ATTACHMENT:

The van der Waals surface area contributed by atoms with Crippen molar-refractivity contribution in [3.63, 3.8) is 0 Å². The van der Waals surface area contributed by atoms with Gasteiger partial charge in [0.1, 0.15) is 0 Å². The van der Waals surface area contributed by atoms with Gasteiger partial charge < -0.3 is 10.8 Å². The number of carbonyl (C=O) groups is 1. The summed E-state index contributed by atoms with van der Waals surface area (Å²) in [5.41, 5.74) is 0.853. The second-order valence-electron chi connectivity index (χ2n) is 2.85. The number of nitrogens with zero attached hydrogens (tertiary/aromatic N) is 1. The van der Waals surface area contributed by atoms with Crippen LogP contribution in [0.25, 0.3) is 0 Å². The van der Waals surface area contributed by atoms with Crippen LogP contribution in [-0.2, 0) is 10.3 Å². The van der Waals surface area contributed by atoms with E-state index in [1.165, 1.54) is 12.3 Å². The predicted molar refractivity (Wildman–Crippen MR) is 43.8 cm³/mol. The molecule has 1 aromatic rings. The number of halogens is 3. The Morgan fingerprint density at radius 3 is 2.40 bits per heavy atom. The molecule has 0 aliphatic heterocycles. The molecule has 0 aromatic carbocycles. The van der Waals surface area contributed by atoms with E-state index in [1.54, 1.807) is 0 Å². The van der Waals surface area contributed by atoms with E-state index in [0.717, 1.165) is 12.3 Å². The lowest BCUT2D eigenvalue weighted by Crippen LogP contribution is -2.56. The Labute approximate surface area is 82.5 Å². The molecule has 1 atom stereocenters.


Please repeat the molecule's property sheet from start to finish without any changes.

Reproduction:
The van der Waals surface area contributed by atoms with Crippen molar-refractivity contribution in [3.63, 3.8) is 0 Å². The van der Waals surface area contributed by atoms with Gasteiger partial charge in [0.1, 0.15) is 0 Å². The van der Waals surface area contributed by atoms with Gasteiger partial charge < -0.3 is 10.8 Å². The number of carbonyl (C=O) groups is 1. The summed E-state index contributed by atoms with van der Waals surface area (Å²) in [5.41, 5.74) is 0.853. The second-order valence-electron chi connectivity index (χ2n) is 2.85. The number of nitrogens with zero attached hydrogens (tertiary/aromatic N) is 1. The van der Waals surface area contributed by atoms with Crippen LogP contribution in [0.25, 0.3) is 0 Å². The van der Waals surface area contributed by atoms with Crippen LogP contribution in [-0.2, 0) is 10.3 Å². The van der Waals surface area contributed by atoms with E-state index in [1.165, 1.54) is 12.3 Å². The predicted molar refractivity (Wildman–Crippen MR) is 43.8 cm³/mol. The molecule has 1 aromatic rings. The number of halogens is 3. The Morgan fingerprint density at radius 3 is 2.40 bits per heavy atom. The molecule has 0 aliphatic heterocycles. The molecule has 0 aromatic carbocycles. The van der Waals surface area contributed by atoms with E-state index in [1.54, 1.807) is 0 Å². The van der Waals surface area contributed by atoms with E-state index in [0.717, 1.165) is 12.3 Å². The lowest BCUT2D eigenvalue weighted by Crippen LogP contribution is -2.56. The Labute approximate surface area is 82.5 Å². The molecule has 1 atom stereocenters.